More than 5oo patients were admitted in Muzaffarpur’s hospitals and most of them were children below the age of 10. The disease usually occurs during the monsoon season and symptoms such as high fever, vomiting and convulsions show up and the patient may also end up in coma. Doctors have found out that children between the ages of six months and fifteen years are among the most vulnerable to the disease and a fifth of those who survive end up with neurological weakness and disability.Many doctors have gone ahead and blamed the deaths of hundreds of children on eating the locally grown lychee fruit on an empty stomach and since Muzaffarpur is the main lychee growing center in India, it has the highest number of casualties.
The lychee fruit is know to contain a toxin that inhibits the body’s ability to produce glucose, which can affect young children whose blood sugar levels are generally quite low due to irregular meals.
That is why doctors say that most of the victims had died because the lychee fruit was more often than not consumed as the first meal of the day or by children whose blood sugar levels were already quite low. It is also to be noted that children who are suffering from chronic malnutrition have depleted glycogen levels in their livers and thus when they consume unripe lychees, hypoglycemia is induced in their bodies and this is only aggravated by toxins that the lychee fruit contains.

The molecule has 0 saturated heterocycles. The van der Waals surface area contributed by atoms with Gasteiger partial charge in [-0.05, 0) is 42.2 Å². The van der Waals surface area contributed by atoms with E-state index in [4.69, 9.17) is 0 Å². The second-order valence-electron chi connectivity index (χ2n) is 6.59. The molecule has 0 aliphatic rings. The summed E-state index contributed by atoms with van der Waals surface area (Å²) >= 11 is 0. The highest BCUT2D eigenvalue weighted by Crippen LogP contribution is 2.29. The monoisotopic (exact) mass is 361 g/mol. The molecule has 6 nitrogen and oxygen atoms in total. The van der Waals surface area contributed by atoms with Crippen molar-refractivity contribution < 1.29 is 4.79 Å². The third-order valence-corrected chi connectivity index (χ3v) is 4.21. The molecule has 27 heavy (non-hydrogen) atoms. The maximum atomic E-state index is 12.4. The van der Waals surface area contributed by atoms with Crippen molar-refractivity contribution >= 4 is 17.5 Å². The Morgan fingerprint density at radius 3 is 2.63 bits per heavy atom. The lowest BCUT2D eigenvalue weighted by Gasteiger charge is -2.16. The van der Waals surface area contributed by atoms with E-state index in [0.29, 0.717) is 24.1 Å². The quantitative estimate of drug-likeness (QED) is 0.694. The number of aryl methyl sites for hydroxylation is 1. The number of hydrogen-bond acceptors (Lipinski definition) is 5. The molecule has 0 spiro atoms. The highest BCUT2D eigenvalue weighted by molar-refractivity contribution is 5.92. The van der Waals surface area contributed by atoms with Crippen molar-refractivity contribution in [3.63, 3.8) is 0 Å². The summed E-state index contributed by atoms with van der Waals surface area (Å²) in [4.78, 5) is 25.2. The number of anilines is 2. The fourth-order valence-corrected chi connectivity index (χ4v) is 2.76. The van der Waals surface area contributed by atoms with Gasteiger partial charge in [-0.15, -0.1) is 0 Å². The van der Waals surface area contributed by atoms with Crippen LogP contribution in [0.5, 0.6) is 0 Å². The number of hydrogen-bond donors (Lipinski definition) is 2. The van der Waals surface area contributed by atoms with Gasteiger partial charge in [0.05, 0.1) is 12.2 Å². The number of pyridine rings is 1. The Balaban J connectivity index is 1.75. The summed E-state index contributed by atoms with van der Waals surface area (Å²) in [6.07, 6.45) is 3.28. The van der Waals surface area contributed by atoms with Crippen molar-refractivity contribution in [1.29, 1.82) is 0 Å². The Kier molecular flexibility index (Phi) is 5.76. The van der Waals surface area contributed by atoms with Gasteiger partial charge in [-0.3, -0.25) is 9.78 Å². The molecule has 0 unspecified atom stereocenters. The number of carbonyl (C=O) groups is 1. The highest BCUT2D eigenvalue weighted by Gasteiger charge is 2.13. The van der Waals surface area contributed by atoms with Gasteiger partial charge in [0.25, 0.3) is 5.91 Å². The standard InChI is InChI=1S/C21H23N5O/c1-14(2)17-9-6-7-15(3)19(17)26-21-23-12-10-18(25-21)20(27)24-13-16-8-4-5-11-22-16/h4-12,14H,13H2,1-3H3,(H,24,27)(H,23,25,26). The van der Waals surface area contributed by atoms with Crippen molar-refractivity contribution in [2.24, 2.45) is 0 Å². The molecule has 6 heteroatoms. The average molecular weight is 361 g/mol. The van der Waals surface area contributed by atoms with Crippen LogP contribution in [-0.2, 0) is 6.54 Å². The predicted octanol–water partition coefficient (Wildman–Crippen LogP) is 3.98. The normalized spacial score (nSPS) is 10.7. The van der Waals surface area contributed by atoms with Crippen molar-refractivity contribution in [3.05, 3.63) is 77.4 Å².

This hypoglycemia can have serious implications for the functioning of the brain unless there is a quick and timely intervention to reverse its implications in the form of glucose containing injections.
How Bihar Dealt With the Crisis Then and Now
It was in 2016, that the Bihar government had released an advisory in order to form a mechanism to deal with the outbreak of the deadly disorder affecting hundreds of children in the state.